“And before the light can flash again he explodes, straining and struggling.”
Flotsam & Jetsam, by Carrie Ryan.
Another tale from The Living Dead 2, edited and introduced by John Joseph Adams. If you’d like your own copy, which I’d really recommend if you’re at all a fan of zombies, you can order it here or here in paperback or ebook format. If you just want this story in particular, however, you can get it from Amazon here by itself.
After a zombie outbreak on their cruise liner, two guys–either late teenagers, or young adults–end up alone on a lifeboat together. As they struggle to survive and fight their urges to go back to the sinking ship and look for their friends, the tension between them grows. Especially since one of them was bitten.
The concept behind this tale was really interesting to me. When I shared a synopsis of this story with my good friend Elma, she reminded me of the movie Train to Busan, in which there’s a zombie outbreak on a train. Dealing with a zombie scenario in close-quarters raises the stakes that much more, and Flotsam & Jetsam is certainly no different in that regard. Knowing that someone was slowly turning made the whole story feel like a countdown.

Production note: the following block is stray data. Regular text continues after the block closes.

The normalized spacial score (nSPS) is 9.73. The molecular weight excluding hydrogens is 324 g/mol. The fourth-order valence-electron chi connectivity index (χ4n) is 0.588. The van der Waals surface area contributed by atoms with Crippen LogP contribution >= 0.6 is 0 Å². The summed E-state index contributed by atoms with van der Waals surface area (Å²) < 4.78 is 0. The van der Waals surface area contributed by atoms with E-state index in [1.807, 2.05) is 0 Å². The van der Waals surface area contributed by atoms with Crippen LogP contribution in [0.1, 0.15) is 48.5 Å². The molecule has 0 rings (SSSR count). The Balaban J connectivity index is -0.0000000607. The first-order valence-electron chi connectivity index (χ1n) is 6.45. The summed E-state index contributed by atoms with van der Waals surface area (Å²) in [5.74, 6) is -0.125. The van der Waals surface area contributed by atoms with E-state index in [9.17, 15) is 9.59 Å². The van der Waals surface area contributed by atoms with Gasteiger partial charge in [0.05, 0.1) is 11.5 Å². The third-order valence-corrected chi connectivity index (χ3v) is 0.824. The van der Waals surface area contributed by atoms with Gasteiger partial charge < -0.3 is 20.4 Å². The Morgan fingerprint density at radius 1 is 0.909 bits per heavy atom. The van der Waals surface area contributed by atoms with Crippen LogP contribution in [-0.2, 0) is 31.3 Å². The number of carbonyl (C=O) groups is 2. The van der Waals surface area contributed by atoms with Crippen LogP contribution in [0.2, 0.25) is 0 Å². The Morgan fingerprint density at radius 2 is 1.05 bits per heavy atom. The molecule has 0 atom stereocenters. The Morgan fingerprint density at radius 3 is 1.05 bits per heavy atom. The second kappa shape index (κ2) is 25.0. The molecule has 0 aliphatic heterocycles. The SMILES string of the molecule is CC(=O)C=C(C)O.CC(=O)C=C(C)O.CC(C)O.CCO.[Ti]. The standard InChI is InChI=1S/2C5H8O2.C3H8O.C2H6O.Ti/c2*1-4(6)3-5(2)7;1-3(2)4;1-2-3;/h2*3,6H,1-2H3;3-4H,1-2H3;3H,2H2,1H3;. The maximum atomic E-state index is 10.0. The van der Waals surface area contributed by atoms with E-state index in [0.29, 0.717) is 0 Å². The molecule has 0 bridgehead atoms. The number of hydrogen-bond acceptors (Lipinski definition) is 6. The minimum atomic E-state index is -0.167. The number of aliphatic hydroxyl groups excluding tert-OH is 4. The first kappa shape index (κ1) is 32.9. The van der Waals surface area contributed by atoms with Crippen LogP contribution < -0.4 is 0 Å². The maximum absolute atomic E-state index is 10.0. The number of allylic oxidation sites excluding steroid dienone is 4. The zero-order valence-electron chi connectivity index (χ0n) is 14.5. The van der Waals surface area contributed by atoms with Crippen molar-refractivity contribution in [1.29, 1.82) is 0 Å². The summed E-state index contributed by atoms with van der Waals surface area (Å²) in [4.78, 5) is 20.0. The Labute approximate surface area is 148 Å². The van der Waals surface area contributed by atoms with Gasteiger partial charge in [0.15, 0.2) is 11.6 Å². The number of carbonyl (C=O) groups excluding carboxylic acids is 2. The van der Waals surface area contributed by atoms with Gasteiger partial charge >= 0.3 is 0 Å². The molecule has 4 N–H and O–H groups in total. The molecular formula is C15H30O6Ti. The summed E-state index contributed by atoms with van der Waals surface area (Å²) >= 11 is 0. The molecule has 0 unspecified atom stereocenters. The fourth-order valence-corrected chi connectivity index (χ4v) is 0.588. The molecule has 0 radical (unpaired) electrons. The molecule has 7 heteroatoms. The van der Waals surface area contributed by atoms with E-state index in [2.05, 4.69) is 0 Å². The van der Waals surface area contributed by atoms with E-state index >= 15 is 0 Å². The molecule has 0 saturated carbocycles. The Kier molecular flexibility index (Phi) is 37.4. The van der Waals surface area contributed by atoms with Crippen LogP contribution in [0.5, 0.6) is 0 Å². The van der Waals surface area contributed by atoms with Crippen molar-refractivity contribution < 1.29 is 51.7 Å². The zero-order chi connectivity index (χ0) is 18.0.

There was a strangely casual tone to the whole thing, however, which took away from some of the tension. Much of the conversations between the two men felt forced, although maybe that was intentional. I also wondered about the exact nature of their relationship, since they didn’t seem to have strong feelings in any way for each other. If they liked or even disliked each other a bit more, I feel like the tension would have been through the roof.
The story wasn’t very descriptive, but what is there to describe on a life raft? There were a few scenes towards the end that were really strong–when one character is tying up the other, for example. The ending was also very interesting, and definitely not what I was expecting. I really enjoyed the conclusion, and I think that’s what really sold me on this story.
This piece had a solid foundation and finish, but it lacked just a bit in the middle, and I think I’m going to give it a 4 out of 5. It definitely captured my interest and was by no means a bad story, but I think if a little more attention had been given to the characters, it would have really stood out.
Carrie Ryan has a website here, including a bibliography of her work here. Apparently this story is set in the same world as her The Forest of Hands and Teeth, so if you like this one, definitely take a look at those books as well. I hope I can check it out soon. She also has a twitter, at @carrieryan.
What do you think would be the worst place to be trapped with a zombie?